Minimize Blame Implication with “Do It Yourself” Customers

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Steve Coscia

These days, some customers who are low on cash are attempting to repair and install equipment that is best handled by an HVAC contractor. During the last few months, I have heard numerous horror stories about Do It Yourself customers who, in an attempt to save a few bucks, try to fix things themselves.

Taking it one step further, Lowe’s and Home Depot continually promote the idea that “You can Do It Yourself” and so this concept becomes cemented in the mind of customers.

An HVAC contractor client recently handled a call from a customer complaining about an air-conditioner malfunction. When the technician arrived at the customer’s home and diagnosed the unit he found evidence of tampering which resulted in damage. When the technician inquired about the damage the customer played coy and spoke vaguely about what had happened. It took about 15 minutes of qualification before the customer admitted that he had attempted to fix the unit himself.


When trade professionals encounter the “Do It Yourself” customer they should minimize Blame Implication. This means that once a technician has ascertained that the customer screwed things up – it’s best not to make things worse by implying blame.

Customers feel bad enough when their good intentions spiral downward to defeat. A talented trade professional knows how to leverage these events to his or her advantage by making the customer feel better and thereby enhancing the rapport for future opportunities.

One way to make a customer feel better is to pay them a compliment. The compliment doesn’t have to be anything grandiose. One example of a compliment might be, “You’re light years ahead of and smarter than most customers who have tackled a project like this. Unfortunately most customers don’t contact me until they have damaged items beyond repair. Contacting me was definitely the wise thing to do.”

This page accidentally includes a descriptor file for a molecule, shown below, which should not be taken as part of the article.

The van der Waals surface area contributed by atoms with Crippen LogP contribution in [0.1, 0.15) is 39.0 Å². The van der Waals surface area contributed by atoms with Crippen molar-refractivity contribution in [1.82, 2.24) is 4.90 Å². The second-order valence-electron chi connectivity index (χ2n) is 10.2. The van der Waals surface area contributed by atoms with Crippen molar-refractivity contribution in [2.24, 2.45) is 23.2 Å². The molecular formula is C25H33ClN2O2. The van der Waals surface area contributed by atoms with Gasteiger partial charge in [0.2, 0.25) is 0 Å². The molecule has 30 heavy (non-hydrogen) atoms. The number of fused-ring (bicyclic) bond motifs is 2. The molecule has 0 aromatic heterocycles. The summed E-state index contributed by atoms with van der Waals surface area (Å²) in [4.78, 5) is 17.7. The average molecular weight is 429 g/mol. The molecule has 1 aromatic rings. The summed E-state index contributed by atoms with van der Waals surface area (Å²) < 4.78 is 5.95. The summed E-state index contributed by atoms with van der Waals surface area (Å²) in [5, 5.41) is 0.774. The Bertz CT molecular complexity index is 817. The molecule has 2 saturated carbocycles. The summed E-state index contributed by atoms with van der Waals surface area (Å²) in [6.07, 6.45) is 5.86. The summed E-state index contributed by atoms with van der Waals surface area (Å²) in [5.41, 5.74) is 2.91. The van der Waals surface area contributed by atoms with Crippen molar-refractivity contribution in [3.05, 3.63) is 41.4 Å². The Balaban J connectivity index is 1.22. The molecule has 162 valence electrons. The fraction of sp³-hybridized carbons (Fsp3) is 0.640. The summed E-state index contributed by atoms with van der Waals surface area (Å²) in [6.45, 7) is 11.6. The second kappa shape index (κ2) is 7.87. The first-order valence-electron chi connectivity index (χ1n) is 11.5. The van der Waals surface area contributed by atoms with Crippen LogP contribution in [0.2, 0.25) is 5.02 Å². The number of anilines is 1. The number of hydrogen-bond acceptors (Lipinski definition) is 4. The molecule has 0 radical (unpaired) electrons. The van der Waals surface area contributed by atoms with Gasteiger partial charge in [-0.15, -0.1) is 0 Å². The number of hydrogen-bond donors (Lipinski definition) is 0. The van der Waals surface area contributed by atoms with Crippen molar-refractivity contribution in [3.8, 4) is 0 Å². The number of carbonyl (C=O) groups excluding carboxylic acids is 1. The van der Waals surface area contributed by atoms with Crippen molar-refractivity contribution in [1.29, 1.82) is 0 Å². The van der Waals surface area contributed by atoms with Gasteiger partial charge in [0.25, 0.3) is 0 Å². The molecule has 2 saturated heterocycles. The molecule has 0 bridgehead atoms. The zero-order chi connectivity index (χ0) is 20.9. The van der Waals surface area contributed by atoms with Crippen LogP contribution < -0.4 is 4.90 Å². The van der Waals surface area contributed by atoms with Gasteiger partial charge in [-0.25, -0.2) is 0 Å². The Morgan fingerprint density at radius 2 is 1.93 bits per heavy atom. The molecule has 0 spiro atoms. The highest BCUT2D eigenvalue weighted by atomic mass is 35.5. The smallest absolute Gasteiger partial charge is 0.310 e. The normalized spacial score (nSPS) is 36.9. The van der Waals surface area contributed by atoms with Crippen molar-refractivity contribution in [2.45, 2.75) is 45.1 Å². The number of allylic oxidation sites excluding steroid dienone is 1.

Regarding compliments, only two types of people like to hear a compliment: men and women. A compliment needn’t be too gushy or pretentious, be subtle, concise and straightforward. Then, get on with the business of adding value.


Steve Coscia helps HVACR companies make more money through increased customer retention, improved upselling and reduced on-the-job stress. He is the author of the HVAC Customer Service Handbook. A best selling author, columnist, 20-year customer service practitioner and customer service specialist, Steve presents keynote speeches and facilitates HVACR customer service workshops. To learn more about Coscia Communications go to or contact Steve Coscia at 610-853-9836 or


Updated: July 13, 2012 — 7:44 am

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